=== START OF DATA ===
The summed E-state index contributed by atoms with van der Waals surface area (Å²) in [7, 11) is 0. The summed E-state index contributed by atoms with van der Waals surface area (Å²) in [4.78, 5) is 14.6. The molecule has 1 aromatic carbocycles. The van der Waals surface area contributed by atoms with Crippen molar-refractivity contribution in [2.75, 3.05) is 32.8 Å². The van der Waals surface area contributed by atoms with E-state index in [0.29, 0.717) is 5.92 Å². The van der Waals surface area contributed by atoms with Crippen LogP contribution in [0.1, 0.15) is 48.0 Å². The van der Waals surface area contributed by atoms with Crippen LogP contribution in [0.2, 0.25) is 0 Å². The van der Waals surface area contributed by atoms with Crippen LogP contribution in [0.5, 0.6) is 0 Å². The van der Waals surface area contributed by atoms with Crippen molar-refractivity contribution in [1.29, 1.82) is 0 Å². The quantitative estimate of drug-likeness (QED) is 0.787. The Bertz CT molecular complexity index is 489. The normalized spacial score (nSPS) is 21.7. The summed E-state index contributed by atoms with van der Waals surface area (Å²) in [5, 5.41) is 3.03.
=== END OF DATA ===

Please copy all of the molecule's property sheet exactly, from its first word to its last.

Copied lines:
The summed E-state index contributed by atoms with van der Waals surface area (Å²) in [7, 11) is 0. The summed E-state index contributed by atoms with van der Waals surface area (Å²) in [4.78, 5) is 14.6. The molecule has 1 aromatic carbocycles. The van der Waals surface area contributed by atoms with Crippen molar-refractivity contribution in [2.75, 3.05) is 32.8 Å². The van der Waals surface area contributed by atoms with E-state index in [0.29, 0.717) is 5.92 Å². The van der Waals surface area contributed by atoms with Crippen LogP contribution in [0.1, 0.15) is 48.0 Å². The van der Waals surface area contributed by atoms with Crippen LogP contribution in [0.2, 0.25) is 0 Å². The van der Waals surface area contributed by atoms with Crippen LogP contribution in [0.5, 0.6) is 0 Å². The van der Waals surface area contributed by atoms with Crippen molar-refractivity contribution in [1.29, 1.82) is 0 Å². The quantitative estimate of drug-likeness (QED) is 0.787. The Bertz CT molecular complexity index is 489. The normalized spacial score (nSPS) is 21.7. The summed E-state index contributed by atoms with van der Waals surface area (Å²) in [5, 5.41) is 3.03.